After graduating from high school in 2005, Pippen worked at a few different fast food places before finding work at as a mental-health technician at Birmingham-based Hill Crest Behavioral Health Services. She still works at Hill Crest, but also has her hands in the modeling-and-fashion world.
Pippen went on her first modeling call at age 17. It was a memorable experience, she recalled: “There was a modeling call in Atlanta, [Ga.]. I didn’t get picked. … The women they picked were these exotic-looking girls that didn’t look like me. But that was my push to really pursue modeling.”
After a brief hiatus, Pippen got back into fashion in 2011.
“I met this lady doing a pageant who also had a plus-size women’s organization. She told me her vision, and I told her I would help because I was a plus-size advocate before doing anything. [I’ve always been a vocal] advocate for plus-size and full-figured women,” Pippen said.
“After that, maybe a year later, she told me she wanted to do a fashion show. I said, ‘OK,’ and she trusted me with her vision to be the fashion show director. We got a runway coach, and I did the styling. We had the fashion show at Avondale Park.”
Since then, Pippen has modeled, hosted, and directed several fashion shows and has helped other plus-size women and even some men break into the fashion industry. In addition, Pippen herself has been featured in magazines, such as G Entertainment, Dangerous Curves, and London Leblanc, and has been a store model for the Ashley Stewart clothing store in Crestwood.
Mentoring and Ministry
With all she’s done in the fashion industry, Pippen is also focused on her mentoring and her ministry.
“I have two mentoring programs: one is at Carver High School for 9th and 11th graders [that] I started this year; the other is at Wenonah High School, [where I’ve been mentoring] since 2017,” she said. “I teach proper etiquette, business, finances, hygiene. I also provide school supplies and get different people to come in and speak to students about different topics, … experts on whatever subject we’re talking about. … I see students twice a month at each school.”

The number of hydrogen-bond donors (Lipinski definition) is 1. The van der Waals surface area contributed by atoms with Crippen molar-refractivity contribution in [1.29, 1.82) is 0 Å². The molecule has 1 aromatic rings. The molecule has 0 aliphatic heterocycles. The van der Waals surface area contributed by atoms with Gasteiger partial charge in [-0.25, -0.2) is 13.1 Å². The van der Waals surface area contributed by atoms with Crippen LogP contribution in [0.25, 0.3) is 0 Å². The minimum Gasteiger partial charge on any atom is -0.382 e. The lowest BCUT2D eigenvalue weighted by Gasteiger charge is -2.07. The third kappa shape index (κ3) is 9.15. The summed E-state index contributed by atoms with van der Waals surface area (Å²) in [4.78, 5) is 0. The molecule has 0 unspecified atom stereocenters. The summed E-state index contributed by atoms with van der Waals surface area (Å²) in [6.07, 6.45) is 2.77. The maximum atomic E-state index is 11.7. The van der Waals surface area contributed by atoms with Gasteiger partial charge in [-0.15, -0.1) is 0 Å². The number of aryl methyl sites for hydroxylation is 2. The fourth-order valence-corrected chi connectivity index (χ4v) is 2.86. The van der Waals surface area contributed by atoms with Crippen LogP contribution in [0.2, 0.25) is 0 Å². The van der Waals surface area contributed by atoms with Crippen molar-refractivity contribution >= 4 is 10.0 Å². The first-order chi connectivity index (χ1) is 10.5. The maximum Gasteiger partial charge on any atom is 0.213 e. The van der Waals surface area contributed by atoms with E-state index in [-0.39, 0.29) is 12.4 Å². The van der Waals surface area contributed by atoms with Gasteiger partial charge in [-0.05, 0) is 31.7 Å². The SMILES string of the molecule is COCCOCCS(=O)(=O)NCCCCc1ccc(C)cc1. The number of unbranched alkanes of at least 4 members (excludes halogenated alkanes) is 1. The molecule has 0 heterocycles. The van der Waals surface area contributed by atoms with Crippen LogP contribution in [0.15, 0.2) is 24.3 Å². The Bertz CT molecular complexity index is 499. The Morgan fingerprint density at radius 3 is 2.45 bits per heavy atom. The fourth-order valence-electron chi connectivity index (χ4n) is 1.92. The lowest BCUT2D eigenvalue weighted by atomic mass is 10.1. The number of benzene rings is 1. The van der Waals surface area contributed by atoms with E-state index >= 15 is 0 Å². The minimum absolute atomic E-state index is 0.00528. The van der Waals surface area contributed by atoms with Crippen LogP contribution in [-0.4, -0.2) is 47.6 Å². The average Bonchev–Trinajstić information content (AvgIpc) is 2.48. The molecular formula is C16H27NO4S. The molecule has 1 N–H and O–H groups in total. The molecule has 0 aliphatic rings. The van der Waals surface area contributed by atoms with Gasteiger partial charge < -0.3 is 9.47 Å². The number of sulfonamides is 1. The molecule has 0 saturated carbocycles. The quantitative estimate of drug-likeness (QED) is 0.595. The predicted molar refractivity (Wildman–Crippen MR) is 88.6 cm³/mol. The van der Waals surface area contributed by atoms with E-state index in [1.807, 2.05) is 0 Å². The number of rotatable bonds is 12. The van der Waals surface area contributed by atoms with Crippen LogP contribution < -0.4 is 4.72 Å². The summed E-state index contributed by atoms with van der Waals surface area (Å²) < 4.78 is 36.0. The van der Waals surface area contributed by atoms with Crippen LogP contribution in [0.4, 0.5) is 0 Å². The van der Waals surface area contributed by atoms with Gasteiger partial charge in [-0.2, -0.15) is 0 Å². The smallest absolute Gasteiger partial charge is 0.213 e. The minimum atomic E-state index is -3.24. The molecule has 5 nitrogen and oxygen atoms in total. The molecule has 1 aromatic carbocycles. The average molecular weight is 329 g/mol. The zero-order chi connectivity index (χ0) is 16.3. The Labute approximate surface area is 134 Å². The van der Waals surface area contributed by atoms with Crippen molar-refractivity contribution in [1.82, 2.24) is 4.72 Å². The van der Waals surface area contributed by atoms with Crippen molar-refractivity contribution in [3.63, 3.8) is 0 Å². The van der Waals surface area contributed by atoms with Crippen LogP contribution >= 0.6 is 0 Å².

Pippen said she wants to be a mentor to young people because she didn’t have one growing up.
“I didn’t have anyone to show me the way of doing things. Everything I have become has come from my strength and my faith in God,” said Pippen, who became an ordained minister in 2017.
“I always grew up in the church, and my background is church. We used to go to church on Sundays, Tuesdays, Wednesdays—pretty much all the time,” she said. “I ran from my calling because of my lifestyle and things I had gone through, so I didn’t think of myself as a role model. … Now, I have embraced what I consider my flaws. I consider myself unconventional, and my truth is my ministry. That’s what I live by.”
Pippen, who grew up attending Freewill Church of God in Christ in Midfield, doesn’t currently attend a church, but she conducts quarterly events with small groups of women and seminars for young adults.
“Everybody is not in church, and I feel like my platform is to [reach out to those] who are not in church, … [those] who want to know who God is and want to be spiritual and need to know more. … Those are the type of people I’m drawn to because I’m unconventional. I wear my heels, my blond hair, sometimes I wear my piercings. … I feel like that’s what sets me apart. I think people miss the message because they look at the messenger most of the time instead of just getting to know the person.”